Sunday, July 6, 2008

Sun Downers / Beach Bummed

Crosby, Stills & Nash - The Lee Shore
Dennis Wilson - Moonshine
Eden Ahbez - Eden's Island
Gabor Szabo - Gypsy Gueen
Gordon Lightfoot - Sundown

Sundowning refers to a diverse set of psychological symptoms which can arise in the elderly, particularly those afflicted with Alzheimer's, during the onset of evening. Those afflicted can become restless, highly confused, begin to 'shadow' their caretaker, or experience signs of dementia. Medical science provides us with a handful of various explanations for this, but has not considered the possibility that this state might be a byproduct of the momentary alignment between the time of day and the stage of one's own life as it inexorably draws to a close. In any case, it would be reductive to assume that sundowning is only a threat to the old, and not instead recognize it as a general trait of the human condition. Man is the animal who, in the late afternoon, becomes confused. The time of late afternoon can be understood in a myriad of ways, as a time of day, as a time in one's life, and so on.

It is not difficult to imagine that all of the above compositions might have been composed under the greying light and sway of lengthening shadow.
Not included here is perhaps the epic mother of all beach-downer jams, "On the Beach" by Neil Young. In regards to AC's readership, this track perfectly occupies a meridian where either you already have it or you should go out and get it yourself. AC is about joy and love, but also about individual empowerment.

1. The Lee Shore (by David Crosby)

Superior boxed-set version of this track from 4-Way Street.

A lee shore is a shore that is closest to the leeward side of an ocean vessel. In regards to the direction of the wind, the vessel's sides are divided between windward and leeward sides - the leeward side is the side opposing the one directly facing the wind. In effect, the boat is always being slightly blown towards the lee shore, a condition which puts it interestingly at odds with the sentiments in this highly romantic-nomad, near-mystical ode to unfettered nautical wandering. Which is in fact another name for endless grift.

A highly recommended track, well-suited for the twilight hours, or any solitary nomadism. (special thanks to JF for digging this one up. Here is a photo of him in his extensive CSN archives:)

2. Dennis Wilson - Moonshine

From the recently reissued Pacific Ocean Blues by the Beach Boy's drummer - pretty much stunningly downer beach record. Wilson's voice is touchingly weary and strained in parts, and the string/choir sections so fragile, it makes Dennis seem like Nick Drake's acid casualty older brother. Sounds a bit like the most achingly convalescent Spiritualized tracks sometimes as well.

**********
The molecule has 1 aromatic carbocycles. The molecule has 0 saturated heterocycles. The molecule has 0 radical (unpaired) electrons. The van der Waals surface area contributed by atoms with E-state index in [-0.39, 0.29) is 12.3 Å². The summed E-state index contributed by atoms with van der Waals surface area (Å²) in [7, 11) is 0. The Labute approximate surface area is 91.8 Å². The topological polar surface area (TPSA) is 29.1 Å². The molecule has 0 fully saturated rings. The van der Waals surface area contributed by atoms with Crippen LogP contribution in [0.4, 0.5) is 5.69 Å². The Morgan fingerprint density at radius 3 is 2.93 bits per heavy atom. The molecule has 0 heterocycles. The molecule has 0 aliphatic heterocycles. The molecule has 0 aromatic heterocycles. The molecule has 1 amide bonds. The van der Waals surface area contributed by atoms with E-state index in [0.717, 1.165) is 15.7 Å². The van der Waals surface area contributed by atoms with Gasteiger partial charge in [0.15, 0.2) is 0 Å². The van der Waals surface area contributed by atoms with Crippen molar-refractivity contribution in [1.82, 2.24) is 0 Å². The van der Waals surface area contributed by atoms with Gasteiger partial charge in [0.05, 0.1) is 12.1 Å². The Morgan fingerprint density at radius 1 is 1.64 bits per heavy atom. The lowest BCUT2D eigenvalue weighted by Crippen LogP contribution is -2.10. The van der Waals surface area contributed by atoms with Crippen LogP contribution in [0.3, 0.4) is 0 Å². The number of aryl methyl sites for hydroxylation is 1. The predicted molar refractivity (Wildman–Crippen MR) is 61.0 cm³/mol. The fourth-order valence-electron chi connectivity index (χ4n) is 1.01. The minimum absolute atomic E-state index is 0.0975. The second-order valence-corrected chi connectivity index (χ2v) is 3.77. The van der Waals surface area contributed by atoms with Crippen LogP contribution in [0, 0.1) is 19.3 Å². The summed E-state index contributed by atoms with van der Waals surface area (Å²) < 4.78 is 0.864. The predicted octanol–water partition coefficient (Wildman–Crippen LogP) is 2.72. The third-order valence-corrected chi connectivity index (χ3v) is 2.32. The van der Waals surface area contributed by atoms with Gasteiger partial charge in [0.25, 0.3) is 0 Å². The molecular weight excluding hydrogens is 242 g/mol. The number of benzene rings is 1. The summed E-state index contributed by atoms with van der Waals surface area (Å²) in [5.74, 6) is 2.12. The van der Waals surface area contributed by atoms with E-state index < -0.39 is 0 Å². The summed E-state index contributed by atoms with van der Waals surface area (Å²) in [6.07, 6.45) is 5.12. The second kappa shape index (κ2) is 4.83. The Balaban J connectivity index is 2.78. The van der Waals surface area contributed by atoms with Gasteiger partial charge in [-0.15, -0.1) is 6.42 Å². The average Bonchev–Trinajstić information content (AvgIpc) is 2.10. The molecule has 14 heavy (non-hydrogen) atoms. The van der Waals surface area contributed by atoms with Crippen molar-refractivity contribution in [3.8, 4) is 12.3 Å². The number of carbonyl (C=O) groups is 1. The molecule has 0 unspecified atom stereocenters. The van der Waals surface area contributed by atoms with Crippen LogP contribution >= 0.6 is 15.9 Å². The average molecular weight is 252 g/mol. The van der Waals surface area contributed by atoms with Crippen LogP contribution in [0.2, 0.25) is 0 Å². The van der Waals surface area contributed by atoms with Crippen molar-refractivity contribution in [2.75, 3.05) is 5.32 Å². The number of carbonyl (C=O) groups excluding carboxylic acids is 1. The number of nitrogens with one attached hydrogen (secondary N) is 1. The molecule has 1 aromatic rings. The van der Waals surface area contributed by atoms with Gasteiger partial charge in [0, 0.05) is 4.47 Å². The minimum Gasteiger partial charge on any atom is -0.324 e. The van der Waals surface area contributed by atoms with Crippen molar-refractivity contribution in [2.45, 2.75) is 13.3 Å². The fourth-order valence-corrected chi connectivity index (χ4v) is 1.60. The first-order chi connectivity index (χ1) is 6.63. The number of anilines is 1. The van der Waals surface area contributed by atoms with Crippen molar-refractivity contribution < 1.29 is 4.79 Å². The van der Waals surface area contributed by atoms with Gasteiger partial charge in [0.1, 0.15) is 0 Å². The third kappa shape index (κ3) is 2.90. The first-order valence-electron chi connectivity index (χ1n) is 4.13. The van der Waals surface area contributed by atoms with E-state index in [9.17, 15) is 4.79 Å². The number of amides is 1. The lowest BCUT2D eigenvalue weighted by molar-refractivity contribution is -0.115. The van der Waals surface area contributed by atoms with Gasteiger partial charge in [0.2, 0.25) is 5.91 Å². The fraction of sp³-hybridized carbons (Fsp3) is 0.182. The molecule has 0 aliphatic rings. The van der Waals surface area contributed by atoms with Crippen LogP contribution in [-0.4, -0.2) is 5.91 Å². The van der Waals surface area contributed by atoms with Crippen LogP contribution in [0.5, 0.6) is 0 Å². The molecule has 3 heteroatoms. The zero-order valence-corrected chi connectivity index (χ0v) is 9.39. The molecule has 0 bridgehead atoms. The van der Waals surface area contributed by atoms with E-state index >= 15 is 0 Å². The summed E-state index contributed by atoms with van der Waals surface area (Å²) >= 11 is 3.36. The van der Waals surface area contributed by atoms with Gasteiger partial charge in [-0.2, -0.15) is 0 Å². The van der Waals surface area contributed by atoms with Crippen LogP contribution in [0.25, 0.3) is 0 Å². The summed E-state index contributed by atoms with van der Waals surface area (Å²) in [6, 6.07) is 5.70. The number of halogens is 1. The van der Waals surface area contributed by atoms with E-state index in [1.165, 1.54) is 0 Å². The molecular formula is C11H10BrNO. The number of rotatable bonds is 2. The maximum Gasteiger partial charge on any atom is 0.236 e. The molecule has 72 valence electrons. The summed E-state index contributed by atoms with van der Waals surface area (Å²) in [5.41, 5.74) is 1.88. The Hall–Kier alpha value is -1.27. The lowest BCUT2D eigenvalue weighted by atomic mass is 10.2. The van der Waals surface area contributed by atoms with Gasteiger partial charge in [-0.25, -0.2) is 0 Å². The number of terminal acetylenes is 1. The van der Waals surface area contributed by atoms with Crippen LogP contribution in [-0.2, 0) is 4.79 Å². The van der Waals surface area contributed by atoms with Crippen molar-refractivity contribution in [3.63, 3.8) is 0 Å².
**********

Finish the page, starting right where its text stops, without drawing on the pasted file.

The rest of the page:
3. Eden Ahbez - Eden's Island

Emma N. sent me this. It sounds like Martin Denny meets Moondog: hazy exotica, drifty group vocals from an album recorded by an ueber-hippie who gained fame for writing "Nature Boy" for Nat King Cole. Ahbez ended up a kind of a weirdo-dropout shaman cult figure.

This is additionally pretty cool: someone has answering machine messages from Eden that they saved:

which don't really shed much light on the guy but are highly entertaining due to the musical patterns of oral communication, especially the monological ramblings of a talented eccentric, and remind one of the sorts of snippets of Americana dialogue used in Harry Partch's works.

4. Gabor Sazbo - Gypsy Queen

Hungarian guitar player, records deep soul-jazz instrumental tracks that could be DJ Shadow samples. Which is pretty much a subcategory of music now: stuff that Shadow could have sampled. This track has cool breezy beats. Plus it's fun to say "Gabor Szabo," like you're a magician.

5. Gordon Lightfoot - Sundown

It's called "Sundown." And it' s just seriously one of the best 70s folk-rocker jams, like ever. It's written about his then-girlfriend Cathy Smith, with whom he had a tumultuous affair in a time when he was married to another woman and drank alot. Smith later gained notoriety for being the person who injected John Belushi with a fatal heroin overdose - for which she wound up serving time in the California penal system.

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